Careers advice

The brilliant journalist George Monbiot unsuprisingly gets lots of emails from budding journalists seeking careers advice, and because he can’t reply to all of them he has written some great advice on his website (which is well worth reading even if you’re a photographer). 

I get 2-3 emails a week from newbie photographers looking for advice about how to become a professional wedding photographer or how to ‘get into the wedding market’ and George’s thoughtful gesture inspired me to do the same for budding wedding photographers.

Of course, do take what I say with a big pinch of salt. I can’t ultimately advise anyone on the way to progress their career. But for what it’s worth, here are some thoughts I have formulated:

  • Don’t try to emulate other wedding photographers. In fact, the less you look at other wedding photographers’ work, the better. Why? Because if your work looks just like everyone else’s, why would a couple choose you over and above them? Instead, find your own visual style and ‘grammar’. Easier said then done I know, but that’s nonetheless the challenge.

  • I did an MA in photojournalism, which switched me on to documentary photography, and my aesthetic is still more inspired by great photojournalists like Robert Frank, Josef Koudelka, Brenda Ann Kenneally and Eugene Richards. You most definitely do not need an MA, or even a GCSE to be a good or successful wedding photographer. Don’t let anyone tell you otherwise! You don't need to be at all academic. But I do believe you need to be an inquisitive and - I hate the word but I’m going to say it anyway - cultured person. What I mean by that is you need to be someone who is interested in the visual arts generally, not just photography. So whether you watch arthouse films with great cinematography (it’s for you to decide what that means, but as long as it doesn’t include Miss Congeniality 2, it’s OK) or go to the National Gallery to see some of the finest oil paintings you’ll find anywhere in the world, or geek out on typography, or Polish movie poster art, give your eyeballs a lot more to look at then what is often anodyne Calvin Klein aftershave ad inspired ersatz ‘art' wedding photography. 

  • Build a great website. And that doesn’t just mean creating a pretty website with lots of great photos. You also have to learn about good SEO. And if you don't know what SEO means, you absolutely 100% need to learn what it is. This is probably the only thing on this page that I consider a MUST. Learn about SEO, do good SEO.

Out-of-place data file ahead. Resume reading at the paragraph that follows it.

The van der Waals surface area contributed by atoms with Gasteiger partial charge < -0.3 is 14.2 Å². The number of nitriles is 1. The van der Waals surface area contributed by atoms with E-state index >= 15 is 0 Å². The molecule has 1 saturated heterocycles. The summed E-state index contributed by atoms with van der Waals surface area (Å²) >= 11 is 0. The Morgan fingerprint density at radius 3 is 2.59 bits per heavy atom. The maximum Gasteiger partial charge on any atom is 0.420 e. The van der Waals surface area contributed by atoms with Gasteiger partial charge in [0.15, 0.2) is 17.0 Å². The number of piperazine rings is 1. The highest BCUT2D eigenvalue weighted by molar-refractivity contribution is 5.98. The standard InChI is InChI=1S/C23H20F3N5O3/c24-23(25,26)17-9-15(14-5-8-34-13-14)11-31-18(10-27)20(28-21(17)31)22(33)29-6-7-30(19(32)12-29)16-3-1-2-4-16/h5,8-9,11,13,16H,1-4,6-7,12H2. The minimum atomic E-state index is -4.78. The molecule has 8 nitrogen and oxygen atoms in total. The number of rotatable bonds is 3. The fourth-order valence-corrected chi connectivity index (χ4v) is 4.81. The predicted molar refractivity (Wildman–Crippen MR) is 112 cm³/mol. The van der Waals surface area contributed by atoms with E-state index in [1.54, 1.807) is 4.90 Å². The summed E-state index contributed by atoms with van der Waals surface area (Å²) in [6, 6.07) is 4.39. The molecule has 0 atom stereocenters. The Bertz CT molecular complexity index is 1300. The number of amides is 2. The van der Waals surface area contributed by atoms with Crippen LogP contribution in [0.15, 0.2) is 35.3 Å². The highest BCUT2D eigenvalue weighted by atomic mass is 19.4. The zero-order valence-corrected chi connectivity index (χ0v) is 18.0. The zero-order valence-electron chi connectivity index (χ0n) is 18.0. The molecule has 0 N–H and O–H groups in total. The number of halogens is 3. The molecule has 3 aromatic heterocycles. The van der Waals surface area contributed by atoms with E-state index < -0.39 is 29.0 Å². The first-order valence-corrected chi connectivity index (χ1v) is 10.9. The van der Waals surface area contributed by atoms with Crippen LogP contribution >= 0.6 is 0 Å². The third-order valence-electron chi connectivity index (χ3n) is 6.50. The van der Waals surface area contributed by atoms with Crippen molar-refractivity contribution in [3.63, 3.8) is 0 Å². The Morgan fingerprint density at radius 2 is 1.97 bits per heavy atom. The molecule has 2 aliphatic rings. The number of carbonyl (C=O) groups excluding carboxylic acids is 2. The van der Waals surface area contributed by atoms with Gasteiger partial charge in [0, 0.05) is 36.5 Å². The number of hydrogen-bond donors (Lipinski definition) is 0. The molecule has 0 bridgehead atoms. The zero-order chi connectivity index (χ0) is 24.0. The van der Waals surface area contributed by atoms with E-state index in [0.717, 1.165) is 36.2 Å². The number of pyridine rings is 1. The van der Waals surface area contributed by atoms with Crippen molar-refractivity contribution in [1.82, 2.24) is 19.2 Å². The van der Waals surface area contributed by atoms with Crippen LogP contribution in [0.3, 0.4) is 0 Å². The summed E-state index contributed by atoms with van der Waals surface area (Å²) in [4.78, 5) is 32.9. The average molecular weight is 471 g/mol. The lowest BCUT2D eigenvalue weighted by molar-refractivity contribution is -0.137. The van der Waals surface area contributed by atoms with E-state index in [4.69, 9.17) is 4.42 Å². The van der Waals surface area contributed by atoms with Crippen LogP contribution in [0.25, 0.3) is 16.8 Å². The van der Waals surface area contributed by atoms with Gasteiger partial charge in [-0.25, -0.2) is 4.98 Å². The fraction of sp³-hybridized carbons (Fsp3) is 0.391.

• So how to get off the starting block? If you haven’t got a wedding portfolio, why would anyone pay you to photograph their wedding? Good question. Just a suggestion - advertise on Gumtree or social media that you want to photograph people’s weddings for free to build a portfolio.

  • If you go down that route, agree in writing what couples can and can't expect from you. Manage their expectations. Don't give them the impression that you can do what a seasoned £2,500 pro photographer can do (unless you’re so good that you absolutely know you can). 

  • After that, keep your prices low to start with. You've got to believe that you're good and therefore charge accordingly but don't expect anyone to give you a grand to photograph their wedding if you've only got two weddings under your belt. Increase your prices over time, commensurate with your developing experience and growing portfolio.

  • You don't have to spend time as an assistant to a professional wedding photographer. I never did. But I'm not advising against it either. It could be really beneficial (just don't let anyone exploit you!)

  • Be business minded. That means have good admin systems, be organised, communicate clearly and transparently with (potential) clients - always, always, always. Talent alone won't get you very far. 

Best of luck out there!

‘The Supper at Emmaus’ by Michelangelo Merisi da Caravaggio (National Gallery, London)

‘The Supper at Emmaus’ by Michelangelo Merisi da Caravaggio (National Gallery, London)